Cosmetics: Makeup and various skincare products can cause reactions, especially for sensitive skin. Some of the ingredients in common products can irritate even the toughest skin.
Environmental stressors: Weather conditions like heat, cold, and wind can be irritating. Pollution may also be a trigger.
A good way to identify your triggers is to make a list of anything new in your daily life as soon as you notice redness or bumps around your eyes. Look for changes in medications, cosmetics, and supplements. Jot down any environmental stressors like wind, pollution, or temperature extremes. The more you remember, the more you’ll be able to share with your medical provider, should you need to.
Some conditions, like orbital cellulitis, require urgent medical attention. Skin conditions that worsen, don’t improve, or recur should generally be seen by a medical provider.
Here are some signs it’s time to see your healthcare provider:
Bumps that do not improve or consistently worsen
Vision changes such as blurriness or impaired sight.
Bumps filled with pus or discharge.
Bumps become increasingly painful.
Your dermatology provider may be able to offer advice on some of the above conditions, but for some of them, you may need to see an eye doctor.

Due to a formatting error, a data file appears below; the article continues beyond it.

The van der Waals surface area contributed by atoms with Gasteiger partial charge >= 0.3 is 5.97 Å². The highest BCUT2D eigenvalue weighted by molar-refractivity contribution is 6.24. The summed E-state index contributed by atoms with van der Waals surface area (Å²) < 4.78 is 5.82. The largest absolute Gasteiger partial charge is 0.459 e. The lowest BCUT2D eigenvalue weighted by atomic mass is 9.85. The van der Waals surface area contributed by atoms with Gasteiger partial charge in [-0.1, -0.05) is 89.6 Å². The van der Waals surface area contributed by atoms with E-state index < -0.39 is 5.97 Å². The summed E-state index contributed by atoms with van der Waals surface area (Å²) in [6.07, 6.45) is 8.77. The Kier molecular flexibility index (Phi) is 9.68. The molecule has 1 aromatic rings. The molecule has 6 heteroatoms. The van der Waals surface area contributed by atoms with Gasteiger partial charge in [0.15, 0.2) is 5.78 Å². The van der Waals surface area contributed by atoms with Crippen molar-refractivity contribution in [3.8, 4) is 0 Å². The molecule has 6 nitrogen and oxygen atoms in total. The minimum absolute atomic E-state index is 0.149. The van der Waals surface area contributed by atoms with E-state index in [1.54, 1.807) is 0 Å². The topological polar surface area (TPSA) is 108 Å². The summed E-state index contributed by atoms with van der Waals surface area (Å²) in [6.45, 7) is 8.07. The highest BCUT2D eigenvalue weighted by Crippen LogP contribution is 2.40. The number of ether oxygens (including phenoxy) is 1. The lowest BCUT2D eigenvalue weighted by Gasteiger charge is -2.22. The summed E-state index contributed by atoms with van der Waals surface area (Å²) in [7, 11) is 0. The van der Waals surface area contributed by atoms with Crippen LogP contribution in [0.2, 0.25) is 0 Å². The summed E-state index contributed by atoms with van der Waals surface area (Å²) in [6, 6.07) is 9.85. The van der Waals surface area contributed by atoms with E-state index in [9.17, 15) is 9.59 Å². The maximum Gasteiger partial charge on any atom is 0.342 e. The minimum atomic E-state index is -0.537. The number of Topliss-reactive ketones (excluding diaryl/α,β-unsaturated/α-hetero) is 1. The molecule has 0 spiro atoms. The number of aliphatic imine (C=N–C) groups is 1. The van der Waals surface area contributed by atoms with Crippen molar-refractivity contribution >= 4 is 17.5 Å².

Red bumps under the eyes can be attributed to various factors, and understanding these can be crucial for effective management and treatment.
Different conditions such as milia, styes, chalazia, and periocular dermatitis may be responsible for these bumps. Each has unique causes, ranging from blocked glands to bacterial infections.
Correctly identifying symptoms is vital. Milia are small, white, and painless, while styes are typically painful, red, and may contain pus. Chalazia presents as swollen bumps, possibly affecting vision.
Knowing risk factors like poor eyelid hygiene, chronic eyelid inflammation, bacterial or viral infections, high cholesterol, and excessive sun exposure can help with prevention.
Treatment varies based on the underlying cause, but often includes warm compresses, and in some cases, medical interventions like antibiotics.
Avoiding triggers such as certain medications, makeup, and environmental stressors, and maintaining good hygiene can help prevent these conditions.